배설물로 가는 바이오 울트라 기차 VIDEO: Trains powered by human waste and discarded food could be introduced to Britain’s railway network ..

Trains powered by human waste and discarded food could be introduced to Britain’s railway network under plans to phase out dirty diesel engines

 

The 'BioUltra' railcar is the brainchild of a team of engineers led by the Worcester-based Ultra Light Rail Partners — and will be able to carry up to 120 passengers. With a top speed of 50 mph, the 66 feet (20m) long car will turn biomethane gas into electrical power which will charge the train's batteries and drive its motors

 

The 'BioUltra' railcar is being developed engineers at Ultra Light Rail Partners

This Worcester-based firm built a smaller, biogas-fuelled demo train back in July

The new train will carry twice the passengers (120 max) at speeds up to 50mph

It will also feature anti-viral features including UV lights and copper surfaces 

 

 

By IAN RANDALL FOR MAILONLINE

PUBLISHED: 12:24 GMT, 31 December 2020 | UPDATED: 14:51 GMT, 31 December 2020


바이오메탄 가스 전기로 변환...디젤 엔진 기차 단계적 폐기

 

바이오버스 6년 전에 선보여

 

    디젤 엔진을 단계적으로 폐기할 계획인 가운데, 사람과 동물의 배설물로 만들어진 가스로 운행되는 기차와 버려진 음식들이 영국의 철도 운행에 일조할 수도 있다.

 

'BioUltra' 철도 차량은 우스터에 본사를 둔 Ultra Light Rail Partners가 이끄는 엔지니어 팀이 고안했으며 최대 120명의 승객을 태울 수 있다.

 

최고 속도가 시속 50마일(80km)로 달리는 이 66피트(20m) 길이의 차량은 바이오메탄 가스를 전기로 변환시켜 열차의 배터리를 충전하고 모터를 구동한다.

 

이 개발은 정부의 비부서 연구 기금 기관인 Innovate UK로부터 6만 파운드의 보조금으로 지원되고 있다.

 

이것은 그 팀이 받은 두 번째 보조금이다. 이전 것은 35만 파운드에 올해 초 60인용 소형 철도 차량을 만드는데 사용되었다.

 

길이 약 33피트(10m)에 무게 약 12톤에 달하는 이 데모 '미니 열차'는 7월에 Motorail의 Long Marston 시험 시설에서 제 속도를 발휘했다.

 

 

 

황기철 콘페이퍼 에디터

Ki Chul Hwang Conpaper editor 


edited by kcontents

 

Amid plans to phase out dirty diesel engines, trains run on gas made from human and animal waste and discarded food could join the rolling stock of Britain's railways.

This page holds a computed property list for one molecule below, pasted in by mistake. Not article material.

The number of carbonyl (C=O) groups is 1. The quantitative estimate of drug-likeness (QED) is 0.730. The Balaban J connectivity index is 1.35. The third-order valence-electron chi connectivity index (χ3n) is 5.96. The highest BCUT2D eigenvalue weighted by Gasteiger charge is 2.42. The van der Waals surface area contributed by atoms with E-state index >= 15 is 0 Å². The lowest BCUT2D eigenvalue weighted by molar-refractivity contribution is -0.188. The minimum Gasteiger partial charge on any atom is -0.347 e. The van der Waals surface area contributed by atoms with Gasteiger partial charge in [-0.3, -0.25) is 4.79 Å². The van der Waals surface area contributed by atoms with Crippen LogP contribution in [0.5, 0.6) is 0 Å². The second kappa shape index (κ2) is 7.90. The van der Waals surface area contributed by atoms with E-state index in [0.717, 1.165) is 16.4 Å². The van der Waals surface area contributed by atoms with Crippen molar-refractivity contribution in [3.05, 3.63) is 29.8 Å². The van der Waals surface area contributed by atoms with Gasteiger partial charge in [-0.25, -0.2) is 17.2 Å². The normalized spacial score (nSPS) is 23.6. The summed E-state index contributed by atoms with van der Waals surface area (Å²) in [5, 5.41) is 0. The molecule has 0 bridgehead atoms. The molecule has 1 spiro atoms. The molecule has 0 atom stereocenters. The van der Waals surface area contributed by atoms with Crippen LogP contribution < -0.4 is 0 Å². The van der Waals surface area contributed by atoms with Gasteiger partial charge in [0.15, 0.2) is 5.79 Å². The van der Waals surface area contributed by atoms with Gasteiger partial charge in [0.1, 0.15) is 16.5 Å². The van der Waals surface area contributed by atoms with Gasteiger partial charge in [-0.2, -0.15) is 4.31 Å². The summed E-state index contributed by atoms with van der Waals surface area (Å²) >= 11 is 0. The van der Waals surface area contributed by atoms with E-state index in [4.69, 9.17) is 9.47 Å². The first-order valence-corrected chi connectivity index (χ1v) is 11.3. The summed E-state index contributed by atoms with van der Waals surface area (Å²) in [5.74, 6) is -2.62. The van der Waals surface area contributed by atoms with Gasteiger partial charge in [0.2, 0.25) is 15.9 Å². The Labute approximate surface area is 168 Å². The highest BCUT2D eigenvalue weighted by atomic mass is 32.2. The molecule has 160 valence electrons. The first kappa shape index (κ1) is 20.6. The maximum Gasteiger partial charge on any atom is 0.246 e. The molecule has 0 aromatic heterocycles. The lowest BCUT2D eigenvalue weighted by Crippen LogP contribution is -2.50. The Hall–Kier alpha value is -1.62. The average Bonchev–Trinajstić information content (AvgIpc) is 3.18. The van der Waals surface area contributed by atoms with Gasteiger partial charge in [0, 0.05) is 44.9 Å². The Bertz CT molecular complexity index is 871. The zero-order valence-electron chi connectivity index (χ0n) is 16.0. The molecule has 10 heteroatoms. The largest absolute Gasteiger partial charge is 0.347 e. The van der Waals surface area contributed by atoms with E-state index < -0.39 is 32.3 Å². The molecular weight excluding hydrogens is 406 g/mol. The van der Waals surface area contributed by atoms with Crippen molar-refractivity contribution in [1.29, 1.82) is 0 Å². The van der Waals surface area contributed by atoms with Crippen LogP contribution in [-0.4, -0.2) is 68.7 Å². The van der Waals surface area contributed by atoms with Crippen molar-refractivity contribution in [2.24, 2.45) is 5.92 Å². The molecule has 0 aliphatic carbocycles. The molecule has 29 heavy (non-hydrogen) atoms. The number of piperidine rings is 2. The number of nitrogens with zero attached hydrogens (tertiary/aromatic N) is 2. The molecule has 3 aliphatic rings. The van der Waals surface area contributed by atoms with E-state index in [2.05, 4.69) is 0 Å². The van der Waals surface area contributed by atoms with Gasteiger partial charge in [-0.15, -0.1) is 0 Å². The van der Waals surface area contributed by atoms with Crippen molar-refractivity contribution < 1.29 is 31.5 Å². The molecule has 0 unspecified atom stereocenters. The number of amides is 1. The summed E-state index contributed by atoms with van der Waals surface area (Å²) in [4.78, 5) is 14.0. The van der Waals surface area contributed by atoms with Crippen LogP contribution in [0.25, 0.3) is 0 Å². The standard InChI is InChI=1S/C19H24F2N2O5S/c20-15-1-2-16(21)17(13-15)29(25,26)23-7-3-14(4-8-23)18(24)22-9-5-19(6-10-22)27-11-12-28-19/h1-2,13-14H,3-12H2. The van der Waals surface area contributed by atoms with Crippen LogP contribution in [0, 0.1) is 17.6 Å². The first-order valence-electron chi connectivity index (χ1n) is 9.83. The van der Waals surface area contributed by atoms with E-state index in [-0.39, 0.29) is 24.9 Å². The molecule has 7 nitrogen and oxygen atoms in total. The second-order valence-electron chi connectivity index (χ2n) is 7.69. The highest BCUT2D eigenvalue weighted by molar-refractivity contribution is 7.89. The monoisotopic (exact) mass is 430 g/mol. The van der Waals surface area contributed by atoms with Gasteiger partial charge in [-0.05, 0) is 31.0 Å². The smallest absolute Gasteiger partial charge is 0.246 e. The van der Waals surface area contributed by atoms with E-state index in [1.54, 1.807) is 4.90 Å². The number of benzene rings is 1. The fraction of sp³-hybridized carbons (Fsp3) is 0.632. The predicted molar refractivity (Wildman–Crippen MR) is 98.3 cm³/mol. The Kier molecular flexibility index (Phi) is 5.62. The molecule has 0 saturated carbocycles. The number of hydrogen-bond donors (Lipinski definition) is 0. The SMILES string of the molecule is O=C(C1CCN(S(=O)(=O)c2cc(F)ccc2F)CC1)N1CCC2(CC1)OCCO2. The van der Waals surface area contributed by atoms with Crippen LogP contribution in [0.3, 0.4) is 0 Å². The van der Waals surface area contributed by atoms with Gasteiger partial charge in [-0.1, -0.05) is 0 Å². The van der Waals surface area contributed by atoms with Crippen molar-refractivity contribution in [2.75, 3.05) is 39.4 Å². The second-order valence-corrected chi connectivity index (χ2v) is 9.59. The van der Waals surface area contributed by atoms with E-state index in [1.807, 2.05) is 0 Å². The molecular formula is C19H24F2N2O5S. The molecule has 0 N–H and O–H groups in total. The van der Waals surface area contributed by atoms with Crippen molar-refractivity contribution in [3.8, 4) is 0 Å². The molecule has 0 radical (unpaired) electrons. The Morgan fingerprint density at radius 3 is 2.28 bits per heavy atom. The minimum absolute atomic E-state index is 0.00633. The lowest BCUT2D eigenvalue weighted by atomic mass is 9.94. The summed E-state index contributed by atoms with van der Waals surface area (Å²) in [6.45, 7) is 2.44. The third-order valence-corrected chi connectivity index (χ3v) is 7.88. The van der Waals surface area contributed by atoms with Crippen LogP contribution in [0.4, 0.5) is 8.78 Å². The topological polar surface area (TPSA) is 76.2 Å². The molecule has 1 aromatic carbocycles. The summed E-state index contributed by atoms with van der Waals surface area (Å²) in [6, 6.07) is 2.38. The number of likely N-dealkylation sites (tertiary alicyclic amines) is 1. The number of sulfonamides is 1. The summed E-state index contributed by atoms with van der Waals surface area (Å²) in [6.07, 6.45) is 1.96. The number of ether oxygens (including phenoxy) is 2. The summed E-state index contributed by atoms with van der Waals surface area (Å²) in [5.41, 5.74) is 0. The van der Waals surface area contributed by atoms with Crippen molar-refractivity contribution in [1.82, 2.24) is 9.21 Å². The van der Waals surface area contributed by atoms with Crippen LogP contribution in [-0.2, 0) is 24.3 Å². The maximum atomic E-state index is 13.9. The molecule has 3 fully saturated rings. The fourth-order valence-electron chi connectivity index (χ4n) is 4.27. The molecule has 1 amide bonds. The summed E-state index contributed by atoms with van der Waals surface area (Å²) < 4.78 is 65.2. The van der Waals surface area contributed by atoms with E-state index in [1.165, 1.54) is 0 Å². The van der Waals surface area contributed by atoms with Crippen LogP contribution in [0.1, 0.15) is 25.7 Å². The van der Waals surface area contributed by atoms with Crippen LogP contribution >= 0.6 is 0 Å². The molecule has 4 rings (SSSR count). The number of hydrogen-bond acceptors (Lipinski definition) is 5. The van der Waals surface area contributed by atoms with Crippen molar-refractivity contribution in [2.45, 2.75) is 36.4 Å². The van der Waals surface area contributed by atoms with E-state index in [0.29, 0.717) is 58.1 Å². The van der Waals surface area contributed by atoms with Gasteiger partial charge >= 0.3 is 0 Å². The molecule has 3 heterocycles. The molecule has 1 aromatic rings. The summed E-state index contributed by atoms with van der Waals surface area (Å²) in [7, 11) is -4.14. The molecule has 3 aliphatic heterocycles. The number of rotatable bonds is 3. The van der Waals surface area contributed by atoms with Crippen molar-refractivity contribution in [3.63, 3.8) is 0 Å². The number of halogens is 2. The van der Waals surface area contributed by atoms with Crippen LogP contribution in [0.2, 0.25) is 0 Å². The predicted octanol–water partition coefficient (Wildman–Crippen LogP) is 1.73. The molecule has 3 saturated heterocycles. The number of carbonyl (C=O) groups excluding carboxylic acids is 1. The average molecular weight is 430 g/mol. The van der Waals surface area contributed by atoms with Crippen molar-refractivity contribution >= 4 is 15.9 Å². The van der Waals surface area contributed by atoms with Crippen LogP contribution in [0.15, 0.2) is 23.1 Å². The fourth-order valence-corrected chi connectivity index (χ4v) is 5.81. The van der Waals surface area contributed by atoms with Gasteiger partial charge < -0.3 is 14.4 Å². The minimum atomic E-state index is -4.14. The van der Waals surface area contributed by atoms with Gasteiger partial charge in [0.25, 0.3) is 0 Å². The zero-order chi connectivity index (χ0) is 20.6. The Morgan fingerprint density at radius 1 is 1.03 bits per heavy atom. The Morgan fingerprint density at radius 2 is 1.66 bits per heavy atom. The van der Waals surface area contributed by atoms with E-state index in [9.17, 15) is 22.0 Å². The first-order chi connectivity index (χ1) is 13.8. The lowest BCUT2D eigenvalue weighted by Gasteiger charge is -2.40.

The 'BioUltra' railcar is the brainchild of a team of engineers led by the Worcester-based Ultra Light Rail Partners — and will be able to carry up to 120 passengers.

 

 

Amid plans to phase out dirty diesel engines, trains run on gas made from human and animal waste and discarded food (pictured)  could join the rolling stock of Britain's railways. 

 

With a top speed of 50 mph, the 66 feet (20m) long car will turn biomethane gas into electrical power which will charge the train's batteries and drive its motors.

 

The development is being support by a £60,000 grant from Innovate UK, the Government's non-departmental research-funding agency.

 

 

This is the second such grant that the team have been awarded. The previous, for £350,000, was used to build a smaller, 60-person railcar earlier this year.

 

This demo 'mini train' — which was around 33 feet (10m) long and weighed some 12 tonnes — was put through its paces at Motorail’s Long Marston test facility in July.

 

In the wake of COVID-19, however, the new train will sport health features such as UV lighting, virus-killing copper surfaces, plastic shields and robust ventilation. 

 

Bio bus - Wikipedia

Bio bus - Wikipedia

 

The BioUltra train will be able to replace polluting, noisier and less efficient diesel railcars on those small branch lines which — due to the infrastructure costs — have not been electrified.

 

The Government has announced plans to phase out diesel-powered trains from the UK's railways by the year 2040 — and is turning to alternative fuel sources including biogases, hydrogen and battery-powered trains.

 

 

Unlike diesel engines, biomethane-powered rolling stock would emit no toxic nitrogen dioxide — and would actually result in a net removal of carbon dioxide form the atmosphere. Despite the source of the fuel, methane has no smell.

 

'Biomethane can be proved, without doubt, to be the most environmentally friendly fuel,' said Ultra Light Rail Partners' technical director, Christopher Maltin.

 

'I am delighted that, following on from producing the world’s first tram-train to be powered by biomethane, this locally produced and sustainable fuel will continue to be used for this new railcar.'

 

'The combination of biomethane as the fuel and the absence of any particulates from tyre degradation or road abrasion will result in the cleanest form of public transport, both in terms of air quality […] and climate change,' he added.

 

https://www.dailymail.co.uk/sciencetech/index.html

 

BioBus Introduction 

kcontents

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